Category Archives: Employers

Colorado Company Settles with WA L&I Over Back Pay to Washington Workers

Fifteen workers will receive more than $100,000 in back pay from a firm testing and treating utility poles in Grant and Franklin counties.

The payment is part of a settlement with the Washington State Department of Labor & Industries (L&I) and Intec Services Inc. The Fort Collins, Colo., company paid workers below the prevailing wage as part of public works contracts, according to agency notices of violation that Intec appealed.

Under the settlement reached in late May, Intec will be allowed to move ahead with a Seattle City Light contract. The firm will test and treat some 65,900 wood utility poles, and treat an additional 15,900 wood poles under a six-year, $6.27 million contract.

“We want to make sure that workers receive the pay they’re entitled to for the work they do on public projects,” said L&I’s Jim Christensen, Prevailing Wage Program manager. “The settlement provides these workers with the wages owed to them under the law and allows the company to proceed with work on a large contract with a better understanding of prevailing wage.”

The state’s prevailing wage act protects workers on taxpayer-funded projects by assuring they’re paid at specific rates for specific types of work.

L&I works to ensure all employers comply with the prevailing wage law and have a level playing field in obtaining public contracts, Christensen said. Under the settlement, Intec does not admit to any wrongdoing on how it classified and paid its employees.

In October and November 2014, L&I issued Intec separate notices of violation for utility pole work the company did for the public utility districts in Franklin and Grant counties. For the Franklin County PUD, Intec will pay nine workers $15,990.80 in wages owed for work done under a 2011 contract. For the Grant County PUD, Intec will pay $92,017.25 to six workers for work in 2011 and ’12.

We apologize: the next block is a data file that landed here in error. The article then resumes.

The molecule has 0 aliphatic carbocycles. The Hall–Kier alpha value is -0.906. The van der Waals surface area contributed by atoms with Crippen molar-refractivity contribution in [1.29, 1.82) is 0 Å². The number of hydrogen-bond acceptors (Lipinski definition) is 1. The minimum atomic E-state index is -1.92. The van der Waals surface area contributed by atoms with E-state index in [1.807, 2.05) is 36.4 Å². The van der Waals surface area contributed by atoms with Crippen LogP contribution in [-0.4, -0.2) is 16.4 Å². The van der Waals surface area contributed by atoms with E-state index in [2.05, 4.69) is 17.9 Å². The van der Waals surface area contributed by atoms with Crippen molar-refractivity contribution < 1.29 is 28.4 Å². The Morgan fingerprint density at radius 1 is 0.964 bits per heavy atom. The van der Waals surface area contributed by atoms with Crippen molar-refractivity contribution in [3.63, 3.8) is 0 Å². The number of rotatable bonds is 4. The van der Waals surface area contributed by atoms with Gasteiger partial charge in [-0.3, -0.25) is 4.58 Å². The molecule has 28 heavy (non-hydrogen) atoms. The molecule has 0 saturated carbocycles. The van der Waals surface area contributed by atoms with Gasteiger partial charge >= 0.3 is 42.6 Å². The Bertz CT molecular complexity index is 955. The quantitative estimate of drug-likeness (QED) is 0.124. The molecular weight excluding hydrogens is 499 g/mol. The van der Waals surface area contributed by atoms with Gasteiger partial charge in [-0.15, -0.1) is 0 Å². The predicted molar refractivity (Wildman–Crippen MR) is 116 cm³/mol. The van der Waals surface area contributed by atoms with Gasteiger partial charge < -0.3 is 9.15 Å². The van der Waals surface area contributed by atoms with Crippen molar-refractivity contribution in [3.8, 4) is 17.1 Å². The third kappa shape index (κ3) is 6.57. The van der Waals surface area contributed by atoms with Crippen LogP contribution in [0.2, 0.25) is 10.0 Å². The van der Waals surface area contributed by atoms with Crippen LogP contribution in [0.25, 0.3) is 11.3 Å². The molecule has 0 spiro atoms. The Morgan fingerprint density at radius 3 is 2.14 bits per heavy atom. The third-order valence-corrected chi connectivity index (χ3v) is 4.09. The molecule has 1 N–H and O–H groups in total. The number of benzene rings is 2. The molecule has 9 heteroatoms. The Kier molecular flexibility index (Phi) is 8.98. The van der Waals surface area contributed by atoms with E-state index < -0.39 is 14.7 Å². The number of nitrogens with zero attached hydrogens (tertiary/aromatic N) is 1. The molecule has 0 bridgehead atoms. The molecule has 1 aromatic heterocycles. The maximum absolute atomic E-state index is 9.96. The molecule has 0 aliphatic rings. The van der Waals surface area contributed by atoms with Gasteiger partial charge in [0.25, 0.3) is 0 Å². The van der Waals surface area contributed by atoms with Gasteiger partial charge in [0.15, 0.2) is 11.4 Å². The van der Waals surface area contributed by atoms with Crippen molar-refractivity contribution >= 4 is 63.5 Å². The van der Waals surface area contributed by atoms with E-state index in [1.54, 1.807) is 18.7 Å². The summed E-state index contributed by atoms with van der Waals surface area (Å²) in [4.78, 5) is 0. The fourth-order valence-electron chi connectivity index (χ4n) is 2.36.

Intec paid workers as “laborers,” a lower pay level than the correct “power line construction electrician” and “groundperson” wages. The settlement includes an agreement that clarifies how Intec will structure its crews in compliance with state prevailing wage law for its contract with Seattle City Light.

The agreement calls for Intec to use a crew of up to four workers with its Seattle City Light contract. The crew would include a working supervisor, paid wages of a journeyman power line construction electrician. Assistants will be paid groundperson wages under the same job heading. 


Photo credit: Maxwell GS / Foter / CC BY


America’s worst employer, Walmart, is at it again.  Last year the company experienced a humiliating backlash for holding in-store food drives with bins for their “hungry” and “needy” Walmart “associates” instead of paying them a living wage.  Almost unbelievably, they are running the same food drives this year!  The effective message of this program?  “Give to your co-workers so we don’t have to.”

Walmart made profits of $16 billion last year.  Their owners have a combined worth of $148.8 billion.  But we taxpayers spend an estimated $6.2 billion a year subsidizing low wages for Walmart workers through federal assistance programs.  And according to a food industry watchdog report, Walmart is a major contributor to the hunger crisis affecting a large segment of the population because of low wages and part-time, no benefits jobs.

Walmart workers don’t want food bins.  As one worker recently said, “we want improved pay and hours so we can buy our own groceries.”  This Thanksgiving season, send a message to Walmart about its outrageous practices:  DON”T SHOP THERE!


Photo credit: TenMania